Tuesday, 7 November 2017

The legendary Paignton cockles (and some recipes…)

I grew up in Paignton in South Devon and was always attracted to the sea, although only occasionally went swimming as I was more interested in walking along the beach to look at what had been washed up by the waves and tides. After the severe winter of 1962/63, I remember that the first storms brought masses of shells ashore, after the very low temperatures had killed a large number of molluscs (the sea froze in a few places). Although there were many common cockles, there were also some more unusual cockle shells, including those of the red-nosed cockle (below, upper) and the spiny cockle (below, lower). These species made Paignton Beach (shown above) famous in Victorian times, as their distribution around the coast of Great Britain is very local, the spiny cockle being largely confined to the shallow sandy sediments of the western part of Torbay.

Lovell wrote this about the red-nosed cockle (as Cardium rusticum) and spiny cockle (as Cardium aculeatum) in 1867 [1]:

[The red-nosed cockle].. ..is rare and local in England. It is found on the Devonshire coast, at Paignton, and occasionally at Dawlish, and at certain times of the year, especially in the spring after a gale from the east, numbers may be gathered. On paying a visit to the Paignton sands, for the purpose of shell collecting, in the spring of 1862, the beach was quite strewn with broken single valves of this cockle, and there had evidently been quantities of live specimens washed up as well, as we met many persons returning home with their baskets heavily laden with them..

.. There is another cockle found also at Paignton, which is even more scarce than Cardium rusticum, viz. Cardium aculeatum; it is larger and not so solid, with long spines on each rib, and is of a pale brownish-pink or flesh colour. It is very good to eat.

Lovell then describes the “Paignton method of cooking the red-nosed cockle” by frying them in a batter of breadcrumbs after they have been kept in clean water for a few hours to remove sand and other unwanted particles. We’ll come to more recipes later, but first a quote from Philp Henry Gosse, who lived in Torquay and knew the Torbay coast well. In his book A Year at the Shore (1865) Gosse writes [2]:

What is that object that lies on yonder stretch of sand, over which the shallow water ripples, washing the sand around it and presently leaving it to dry? It looks like a stone; but there is a fine scarlet knob on it; which all of a sudden has disappeared. Let us watch the moment of the receding wave, and run out to it.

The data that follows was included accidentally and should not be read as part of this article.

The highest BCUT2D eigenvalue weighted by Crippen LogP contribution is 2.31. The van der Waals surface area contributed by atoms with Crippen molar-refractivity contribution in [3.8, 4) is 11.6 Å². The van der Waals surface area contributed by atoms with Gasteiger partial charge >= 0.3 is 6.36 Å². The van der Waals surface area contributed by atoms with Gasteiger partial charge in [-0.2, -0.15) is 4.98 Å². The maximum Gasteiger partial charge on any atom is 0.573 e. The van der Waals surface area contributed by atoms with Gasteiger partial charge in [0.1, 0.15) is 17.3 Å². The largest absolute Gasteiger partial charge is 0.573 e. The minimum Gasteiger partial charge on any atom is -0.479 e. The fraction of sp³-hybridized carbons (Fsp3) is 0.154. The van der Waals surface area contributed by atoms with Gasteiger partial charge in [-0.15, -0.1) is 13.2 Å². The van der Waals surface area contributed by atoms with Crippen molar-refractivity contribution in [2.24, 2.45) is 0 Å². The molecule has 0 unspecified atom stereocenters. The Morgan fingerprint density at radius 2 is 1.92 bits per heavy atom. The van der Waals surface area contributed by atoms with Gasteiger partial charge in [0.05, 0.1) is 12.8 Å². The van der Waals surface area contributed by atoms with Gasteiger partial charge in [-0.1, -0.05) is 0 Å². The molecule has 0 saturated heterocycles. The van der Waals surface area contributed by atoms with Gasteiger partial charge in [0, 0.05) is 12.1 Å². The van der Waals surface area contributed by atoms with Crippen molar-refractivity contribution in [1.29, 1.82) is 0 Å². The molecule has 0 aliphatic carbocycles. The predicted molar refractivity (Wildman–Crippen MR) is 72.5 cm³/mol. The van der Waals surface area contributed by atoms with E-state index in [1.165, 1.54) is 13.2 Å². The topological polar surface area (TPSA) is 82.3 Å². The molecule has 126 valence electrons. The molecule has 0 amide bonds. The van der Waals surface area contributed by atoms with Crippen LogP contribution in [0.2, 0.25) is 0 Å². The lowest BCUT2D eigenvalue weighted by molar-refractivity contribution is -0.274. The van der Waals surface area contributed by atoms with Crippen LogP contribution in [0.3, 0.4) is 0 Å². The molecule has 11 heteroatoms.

It is a fine example of the great spinous cockle, for which all these sandy beaches that form the bottom of the great sea-bend of Torbay are celebrated. Indeed the species is scarcely known elsewhere; so that it is often designated in books as the Paignton cockle.. ..The creatures have not changed their habits nor their habitats, for they are still to be seen in the old spots just as they were a century ago: nor have they lost their reputation; they are indeed promoted to the gratification of more refined palates now, for the [Paignton] cottagers, knowing on which side their bread is buttered, collect the sapid cockles for the fashionables of Torquay, and content themselves with the humbler and smaller species.

For those who do not have access to the red-nosed, or spiny, cockles that the “fashionables of Torquay” were able to enjoy, the common cockle (Cardium edule) is still excellent to eat. They can be obtained from cockle “fisheries” in several estuaries, among the best being those from Penclawdd in Wales, where the shellfish are collected using hand rakes, rather than by more aggressive approaches. Cockles are gathered into sieves, washed to clean as much mud as possible from the shells, and then tipped into sacks for easy transport. There is much less occasional foraging than in Victorian times, although John Wright encourages us in his book Edible Seashore [3], in which he describes many edible plants and animals from both the landward and seaward parts of the shore. He recommends that cockles should not be collected during the summer months as this is when they spawn, but they are at their best through September and October.

Wright gives an excellent recipe for cooking cockles with chorizo, although they can be cooked using many of the recipes for clams [3]. Cockles with chorizo is easy to prepare: make sure that the cockles have had a chance to “clean themselves” in sea water overnight and then add them to a pot in which small pieces of chorizo have been sautĂ©ed to release their oil, with the addition of a little olive oil and a squeeze of lemon juice. Cover and cook until the shells open, garnish with parsley and then serve like mussels, with crusty bread to mop up the juices. If you are interested, further recipes are given below [4,5].

Should there be an excess of cleaned cockles, they can be prepared by placing them in a hot pan and then teasing the cockles away from their shells and placing them in a jar with just enough malt vinegar to cover. Pickled cockles will keep much longer than fresh cockles and they make a delightful snack at any dinner party (but make sure that they have had a chance to clean themselves of sand and silt…).

Do any readers out there, and especially those from Paignton, want to collect and cook cockles, or are you somehow put off by the thought?

[1] M. S. Lovell (1867) The Edible Mollusks of Great Britain and Ireland with recipes for cooking them. London, Reeve & Co.

[2] Philip Henry Gosse (1865) A Year at the Shore. London, Alexander Strahan.

[3] John Wright (2009) Edible Seashore: River Cottage Handbook No.5. London, Bloomsbury Publishing.

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